If you die without a valid will while residing in the State of South Carolina, you are said to have died "intestate." In order to determine who will receive your property if you die intestate, the State of South Carolina has established a number of laws (known as "intestacy laws" or "laws of intestate succession.") The primary statutes comprising these intestacy laws, or laws of intestate succession, are set forth below. For a more complete list, see South Carolina Intestacy Laws | Intestate Succession statutes.
Any part of the estate of a decedent not effectively disposed of by his will passes to his heirs as prescribed in the following sections of this Code.
SECTION 62-2-102. Share of the spouse.
The intestate share of the surviving spouse is:
(1) if there is no surviving issue of the decedent, the entire intestate estate;
(2) if there are surviving issue, one-half of the intestate estate.
SECTION 62-2-103. Share of heirs other than surviving spouse.
The part of the intestate estate not passing to the surviving spouse under § 62-2-102, or the entire estate if there is no surviving spouse, passes as follows:
(1) to the issue of the decedent: if they are all of the same degree of kinship to the decedent they take equally, but if of unequal degree then those of more remote degree take by representation;
(2) if there is no surviving issue, to his parent or parents equally;
(3) if there is no surviving issue or parent, to the issue of the parents or either of them by representation;
(4) if there is no surviving issue, parent or issue of a parent, but the decedent is survived by one or more grandparents or issue of grandparents, half of the estate passes to the paternal grandparents if both survive, or to the surviving paternal grandparent, or to the issue of the paternal grandparents if both are deceased, the issue taking equally if they are all of the same degree of kinship to the decedent, but if of unequal degree those of more remote degree take by representation; and the other half passes to the maternal relatives in the same manner; but if there be no surviving grandparent or issue of grandparent on either the paternal or the maternal side, the entire estate passes to the relatives on the other side in the same manner as the half;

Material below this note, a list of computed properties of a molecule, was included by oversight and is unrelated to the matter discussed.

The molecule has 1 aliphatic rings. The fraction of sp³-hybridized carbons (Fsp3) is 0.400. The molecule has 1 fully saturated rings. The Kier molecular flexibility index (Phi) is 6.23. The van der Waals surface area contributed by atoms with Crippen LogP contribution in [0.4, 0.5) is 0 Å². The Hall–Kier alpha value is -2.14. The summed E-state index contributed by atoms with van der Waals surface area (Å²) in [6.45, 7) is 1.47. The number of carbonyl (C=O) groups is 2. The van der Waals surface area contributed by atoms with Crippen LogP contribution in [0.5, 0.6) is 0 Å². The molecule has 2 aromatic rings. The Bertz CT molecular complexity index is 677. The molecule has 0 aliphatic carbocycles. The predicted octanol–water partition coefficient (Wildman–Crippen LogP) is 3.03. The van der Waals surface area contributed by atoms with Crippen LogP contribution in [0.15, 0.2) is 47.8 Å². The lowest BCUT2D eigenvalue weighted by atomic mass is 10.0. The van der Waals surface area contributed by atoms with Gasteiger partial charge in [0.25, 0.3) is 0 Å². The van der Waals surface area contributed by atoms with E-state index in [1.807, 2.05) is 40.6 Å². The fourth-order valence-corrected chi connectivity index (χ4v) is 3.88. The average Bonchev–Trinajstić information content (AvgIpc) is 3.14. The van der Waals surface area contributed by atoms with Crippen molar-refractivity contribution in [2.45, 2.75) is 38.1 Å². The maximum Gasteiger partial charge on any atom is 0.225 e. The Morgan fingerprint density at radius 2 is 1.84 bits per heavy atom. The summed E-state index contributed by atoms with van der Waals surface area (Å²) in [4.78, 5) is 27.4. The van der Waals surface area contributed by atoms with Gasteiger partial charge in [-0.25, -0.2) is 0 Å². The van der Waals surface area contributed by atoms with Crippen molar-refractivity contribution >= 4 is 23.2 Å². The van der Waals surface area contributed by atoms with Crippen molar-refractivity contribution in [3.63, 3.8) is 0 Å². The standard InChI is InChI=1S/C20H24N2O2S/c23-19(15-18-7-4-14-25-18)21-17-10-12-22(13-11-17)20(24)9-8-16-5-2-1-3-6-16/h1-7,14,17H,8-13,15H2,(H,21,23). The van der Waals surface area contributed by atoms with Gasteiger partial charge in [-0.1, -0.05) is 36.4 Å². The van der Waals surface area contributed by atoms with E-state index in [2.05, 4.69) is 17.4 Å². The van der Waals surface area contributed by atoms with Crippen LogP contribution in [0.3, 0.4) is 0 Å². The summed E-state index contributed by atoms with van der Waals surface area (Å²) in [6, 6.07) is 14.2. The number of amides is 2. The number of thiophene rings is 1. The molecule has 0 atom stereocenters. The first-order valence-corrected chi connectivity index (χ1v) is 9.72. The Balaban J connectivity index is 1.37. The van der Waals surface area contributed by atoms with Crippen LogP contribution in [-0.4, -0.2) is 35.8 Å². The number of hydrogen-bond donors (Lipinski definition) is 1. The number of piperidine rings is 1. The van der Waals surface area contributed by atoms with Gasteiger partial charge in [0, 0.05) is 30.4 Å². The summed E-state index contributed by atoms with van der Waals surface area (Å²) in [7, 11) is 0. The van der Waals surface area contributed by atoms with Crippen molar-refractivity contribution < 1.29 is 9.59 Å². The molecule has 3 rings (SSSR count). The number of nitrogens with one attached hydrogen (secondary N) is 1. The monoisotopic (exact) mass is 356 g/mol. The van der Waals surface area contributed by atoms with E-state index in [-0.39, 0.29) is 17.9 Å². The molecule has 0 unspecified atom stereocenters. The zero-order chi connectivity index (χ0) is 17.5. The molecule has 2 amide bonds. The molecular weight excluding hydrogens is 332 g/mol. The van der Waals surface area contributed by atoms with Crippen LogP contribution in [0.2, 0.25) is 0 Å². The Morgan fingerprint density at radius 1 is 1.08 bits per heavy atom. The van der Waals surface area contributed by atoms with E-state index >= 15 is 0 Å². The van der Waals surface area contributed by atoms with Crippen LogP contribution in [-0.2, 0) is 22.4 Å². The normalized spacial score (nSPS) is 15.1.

(5) if there is no surviving issue, parent or issue of a parent, grandparent or issue of a grandparent, but the decedent is survived by one or more great-grandparents or issue of great-grandparents, half of the estate passes to the surviving paternal great-grandparents in equal shares, or to the surviving paternal great-grandparent if only one survives, or to the issue of the paternal great-grandparents if none of the great-grandparents survive, the issue taking equally if they are all of the same degree of kinship to the decedent, but if of unequal degree those of more remote degree take by representation; and the other half passes to the maternal relatives in the same manner; but if there be no surviving great-grandparent or issue of a great-grandparent on either the paternal or the maternal side, the entire estate passes to the relatives on the other side in the same manner as the half;